The most un-diva-ish of divas

Next week Frederica Von Stade makes a rare appearance in London. After three decades of performing what does she think of the new generation of singers?

In the 30 years that Frederica von Stade has been singing, she has earned the reputation as one of the music world's most loved figures. In a profession more noted for monstrous egos than genuinely nice people with decent value systems, Miss von Stade is definitely a one off. Not that she would thank you for such formality. This most un diva-ish of divas, with a delicious sense of humour, is known simply as Flicka.

"Actually I'm named after a horse," she laughs, as she makes tea in a rented apartment overlooking Central Park - her temporary home whilst appearing in "a divine production" of The Merry Widow at the Met. "It comes from a wonderful children's story, My Friend Flicka, by Mary O'Hara. The book's a classic, like Black Beauty. As a little girl everyone called me Flicka. The name stuck - even though I've outgrown it by about 45 years!"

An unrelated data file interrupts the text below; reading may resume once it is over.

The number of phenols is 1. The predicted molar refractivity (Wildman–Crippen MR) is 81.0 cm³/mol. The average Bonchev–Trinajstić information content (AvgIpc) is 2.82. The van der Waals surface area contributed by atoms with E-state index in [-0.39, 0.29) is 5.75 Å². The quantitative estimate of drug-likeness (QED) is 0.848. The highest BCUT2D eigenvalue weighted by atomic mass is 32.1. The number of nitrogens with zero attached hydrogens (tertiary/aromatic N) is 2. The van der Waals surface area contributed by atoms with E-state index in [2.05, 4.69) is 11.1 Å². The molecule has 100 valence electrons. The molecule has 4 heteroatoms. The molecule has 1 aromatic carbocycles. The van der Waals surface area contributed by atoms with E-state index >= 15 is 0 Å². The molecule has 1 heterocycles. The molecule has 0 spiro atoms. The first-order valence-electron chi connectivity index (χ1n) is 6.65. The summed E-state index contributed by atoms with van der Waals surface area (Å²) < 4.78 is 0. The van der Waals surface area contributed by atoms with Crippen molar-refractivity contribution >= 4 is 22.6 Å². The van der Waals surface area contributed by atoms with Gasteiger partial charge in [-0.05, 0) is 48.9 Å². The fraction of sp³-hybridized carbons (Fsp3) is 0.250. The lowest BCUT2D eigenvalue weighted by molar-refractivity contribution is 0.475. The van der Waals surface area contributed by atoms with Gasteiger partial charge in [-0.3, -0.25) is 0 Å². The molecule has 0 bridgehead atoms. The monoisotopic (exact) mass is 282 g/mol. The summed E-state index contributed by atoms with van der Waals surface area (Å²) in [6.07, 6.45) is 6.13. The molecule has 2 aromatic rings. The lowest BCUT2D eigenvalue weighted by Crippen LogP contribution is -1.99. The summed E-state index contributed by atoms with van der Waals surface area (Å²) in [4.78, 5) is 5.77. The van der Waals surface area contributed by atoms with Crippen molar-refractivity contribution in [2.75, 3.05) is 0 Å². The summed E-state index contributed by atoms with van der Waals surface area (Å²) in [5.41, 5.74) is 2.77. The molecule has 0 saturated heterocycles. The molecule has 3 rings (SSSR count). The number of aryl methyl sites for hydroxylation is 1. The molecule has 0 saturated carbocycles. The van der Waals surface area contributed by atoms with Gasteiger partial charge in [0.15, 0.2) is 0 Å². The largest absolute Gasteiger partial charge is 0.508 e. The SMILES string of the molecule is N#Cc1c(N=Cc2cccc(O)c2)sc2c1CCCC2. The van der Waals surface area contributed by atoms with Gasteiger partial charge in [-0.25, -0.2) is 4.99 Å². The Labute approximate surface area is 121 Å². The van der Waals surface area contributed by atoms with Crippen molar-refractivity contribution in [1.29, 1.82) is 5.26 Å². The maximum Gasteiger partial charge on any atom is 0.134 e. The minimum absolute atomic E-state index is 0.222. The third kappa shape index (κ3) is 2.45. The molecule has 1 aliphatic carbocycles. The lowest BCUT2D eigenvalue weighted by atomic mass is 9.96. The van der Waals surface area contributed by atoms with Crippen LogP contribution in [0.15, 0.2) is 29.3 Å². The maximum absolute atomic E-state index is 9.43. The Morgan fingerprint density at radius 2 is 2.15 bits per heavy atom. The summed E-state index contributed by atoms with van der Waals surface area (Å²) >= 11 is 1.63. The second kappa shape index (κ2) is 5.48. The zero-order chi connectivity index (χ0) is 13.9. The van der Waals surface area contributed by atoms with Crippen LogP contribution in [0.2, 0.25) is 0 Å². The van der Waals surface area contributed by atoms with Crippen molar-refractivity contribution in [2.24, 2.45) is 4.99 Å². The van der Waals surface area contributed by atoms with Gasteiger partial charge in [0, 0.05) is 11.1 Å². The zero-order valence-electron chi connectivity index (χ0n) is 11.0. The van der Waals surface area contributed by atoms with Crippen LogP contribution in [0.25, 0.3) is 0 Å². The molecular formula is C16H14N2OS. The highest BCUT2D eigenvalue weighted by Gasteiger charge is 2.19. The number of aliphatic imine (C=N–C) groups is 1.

Having sung nearly all the great mezzo-soprano roles at the Met, she is celebrating the 30th anniversary of her début there. She knew Joseph Volpe, the current supremo at the Met, when he was just a carpenter. "There aren't a lot of people left from those days. Each time I see a member of the chorus or orchestra who looks familiar, I'm overjoyed."

She says she sang during the best of times. "There are breathtakingly talented young singers today, mezzos like Cecilia Bartoli, Susan Graham and Suzanne Mentzer, but I don't envy them their careers. Not at all. In my day everything was so much more gentle. We were coddled and looked after. That doesn't happen any more.

"When I first appeared at Glyndebourne I felt like a much loved child. It's less tender now. The business - and that's what it is - a business where selling seats is what matters most - is more cruel."